Brian Auger was raised in London, where he took up the keyboards as a child and began to hear jazz by way of the American Armed Forces Network and an older brother's record collection. By his teens, he was playing piano in clubs, and by 1962 he had formed the Brian Auger Trio with bass player Rick Laird and drummer Phil Knorra. In 1964, he won first place in the categories of "New Star" and "Jazz Piano" in a reader's poll in the Melody Maker music paper, but the same year he abandoned jazz for a more R&B-oriented approach and expanded his group to include John McLaughlin (guitar) and Glen Hughes (baritone saxophone) as the Brian Auger Trinity. This group split up at the end of 1964, and Auger moved over to Hammond B-3 organ, teaming with bass player Rick Brown and drummer Mickey Waller. After a few singles, he recorded his first LP on a session organized to spotlight blues singer Sonny Boy Williamson that featured his group, saxophonists Joe Harriott and Alan Skidmore, and guitarist Jimmy Page; it was Don't Send Me No Flowers, released in 1968. By mid-1965, Auger's band had grown to include guitarist Vic Briggs and vocalists Long John Baldry, Rod Stewart, and Julie Driscoll, and was renamed Steampacket. More a loosely organized musical revue than a group, Steampacket lasted a year before Stewart and Baldry left and the band split. Auger retained Driscoll and brought in bass player Dave Ambrose and drummer Clive Thacker to form a unit that was billed as Julie Driscoll, Brian Auger and the Trinity. Their first album, Open, was released in 1967 on Marmalade Records (owned by Auger's manager, Giorgio Gomelsky), but they didn't attract attention on record until the release of their single, "This Wheel's on Fire," (music and lyrics by Bob Dylan and Rick Danko) in the spring of 1968, which preceded the appearance of the song on the Band's Music from Big Pink album. The disc hit the top five in the U.K., after which Open belatedly reached the British charts. Auger and the Trinity recorded the instrumental album Definitely What! (1968) without Driscoll, then brought her back for the double-LP, Streetnoise (1968), which reached the U.S. charts on Atco Records shortly after a singles compilation, Jools & Brian, gave them their American debut on Capitol in 1969. Driscoll quit during a U.S. tour, but the Trinity stayed together long enough to record Befour (1970), which charted in the U.S. on RCA Records, before disbanding in July 1970. Auger put together a new band to play less commercial jazz-rock and facetiously called it the Oblivion Express, since he didn't think it would last; instead, it became his perennial band name. The initial unit was a quartet filled out by guitarist Jim Mullen, bass player Barry Dean, and drummer Robbie McIntosh. Their initial LP, Brian Auger's Oblivion Express, was released in 1971, followed later the same year by A Better Land, but their first U.S. chart LP was Second Wind in June 1972, the album that marked the debut of singer Alex Ligertwood with the band. Personnel changes occurred frequently, but the Oblivion Express continued to figure in the U.S. charts consistently over the next several years with Closer to It! (August 1973), Straight Ahead (March 1974), Live Oblivion, Vol. 1 (December 1974), Reinforcements (October 1975), and Live Oblivion, Vol. 2 (March 1976). Meanwhile, Auger had moved to the U.S. in 1975, eventually settling in the San Francisco Bay area. In the face of declining sales, he switched to Warner Bros. Records for Happiness Heartaches, which charted in February 1977. Encore, released in April 1978, was a live reunion with Julie Tippetts (née Driscoll) that marked the end of Auger's association with major record labels, after which he dissolved the Oblivion Express and recorded less often. In 1990, he teamed up with former Animals singer Eric Burdon, and the two toured together during the next four years, releasing Access All Areas together in 1993. In 1995, Auger put together a new Oblivion Express. As of 2000, the lineup consisted of his daughter, Savannah, on vocals, Chris Clermont on guitar, Dan Lutz on bass, and his son Karma on drums. This group issued the album Voices of Other Times on Miramar Records one week before Auger's 61st birthday. © William Ruhlmann © 2012 Rovi Corp | All Rights Reserved http://www.allmusic.com/artist/brian-auger-mn0000625014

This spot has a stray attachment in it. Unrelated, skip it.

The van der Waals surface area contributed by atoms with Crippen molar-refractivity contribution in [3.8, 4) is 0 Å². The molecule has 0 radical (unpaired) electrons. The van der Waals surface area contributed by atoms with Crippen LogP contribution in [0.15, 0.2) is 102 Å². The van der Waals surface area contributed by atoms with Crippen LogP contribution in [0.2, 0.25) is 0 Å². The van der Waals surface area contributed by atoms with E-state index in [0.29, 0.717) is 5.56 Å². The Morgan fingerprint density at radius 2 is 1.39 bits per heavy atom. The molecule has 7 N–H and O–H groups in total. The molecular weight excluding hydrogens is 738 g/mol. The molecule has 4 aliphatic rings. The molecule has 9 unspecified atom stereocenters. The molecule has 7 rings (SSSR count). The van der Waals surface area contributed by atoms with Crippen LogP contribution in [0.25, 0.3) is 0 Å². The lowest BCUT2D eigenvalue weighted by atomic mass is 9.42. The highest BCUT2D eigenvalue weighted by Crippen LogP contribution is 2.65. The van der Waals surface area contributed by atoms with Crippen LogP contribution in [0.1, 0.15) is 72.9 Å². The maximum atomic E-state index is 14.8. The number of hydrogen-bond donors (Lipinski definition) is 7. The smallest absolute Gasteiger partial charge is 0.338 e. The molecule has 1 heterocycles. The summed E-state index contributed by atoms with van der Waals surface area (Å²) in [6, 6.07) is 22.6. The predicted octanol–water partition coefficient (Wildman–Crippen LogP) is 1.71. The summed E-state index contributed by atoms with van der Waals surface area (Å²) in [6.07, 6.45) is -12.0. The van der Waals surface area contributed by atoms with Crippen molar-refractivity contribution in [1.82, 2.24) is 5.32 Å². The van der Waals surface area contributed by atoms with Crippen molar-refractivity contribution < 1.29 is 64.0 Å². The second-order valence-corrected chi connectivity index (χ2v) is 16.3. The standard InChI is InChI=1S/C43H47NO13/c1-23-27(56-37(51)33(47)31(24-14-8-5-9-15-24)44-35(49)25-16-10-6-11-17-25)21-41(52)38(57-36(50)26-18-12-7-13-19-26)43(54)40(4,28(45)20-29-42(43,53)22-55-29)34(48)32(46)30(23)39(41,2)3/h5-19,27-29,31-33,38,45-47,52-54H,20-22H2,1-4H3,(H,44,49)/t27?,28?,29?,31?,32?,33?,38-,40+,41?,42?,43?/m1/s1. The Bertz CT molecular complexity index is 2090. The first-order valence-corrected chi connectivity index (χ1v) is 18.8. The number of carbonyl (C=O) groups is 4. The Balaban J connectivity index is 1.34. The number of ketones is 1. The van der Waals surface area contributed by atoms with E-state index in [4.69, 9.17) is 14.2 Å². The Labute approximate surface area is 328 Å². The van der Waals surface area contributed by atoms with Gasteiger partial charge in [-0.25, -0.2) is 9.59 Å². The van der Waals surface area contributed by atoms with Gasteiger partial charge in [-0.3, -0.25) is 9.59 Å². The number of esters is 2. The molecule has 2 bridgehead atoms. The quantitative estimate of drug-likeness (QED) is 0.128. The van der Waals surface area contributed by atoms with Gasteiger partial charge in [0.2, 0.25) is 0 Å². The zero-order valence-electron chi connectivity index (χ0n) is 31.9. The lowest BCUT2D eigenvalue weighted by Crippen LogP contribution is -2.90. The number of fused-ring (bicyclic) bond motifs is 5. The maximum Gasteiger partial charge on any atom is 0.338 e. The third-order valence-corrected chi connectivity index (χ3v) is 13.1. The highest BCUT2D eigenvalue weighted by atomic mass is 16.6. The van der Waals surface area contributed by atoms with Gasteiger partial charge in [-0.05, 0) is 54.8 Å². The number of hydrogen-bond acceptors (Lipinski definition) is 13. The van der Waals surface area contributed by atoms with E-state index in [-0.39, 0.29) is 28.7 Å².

A.O.O.F.C said...


p/w is aoofc

beppe said...

track 2 Bumpin' On Sunset is @256,
here is the @320 one:


p/w is .... you khow it of course


A.O.O.F.C said...

Cheers,beppe! Keep in touch..P

Foth said...

Thanks for this, haven't heard it in ages. Always thought Auger was under-appreciated and whatever happened to Julie Driscoll?

A.O.O.F.C said...

Hi,Foth. Brian is still underappreciated. Just shows the crap state of the music industry! Try http://www.mindyourownmusic.co.uk/julie-tippetts.htm for info on Julie TVM and TTU later...P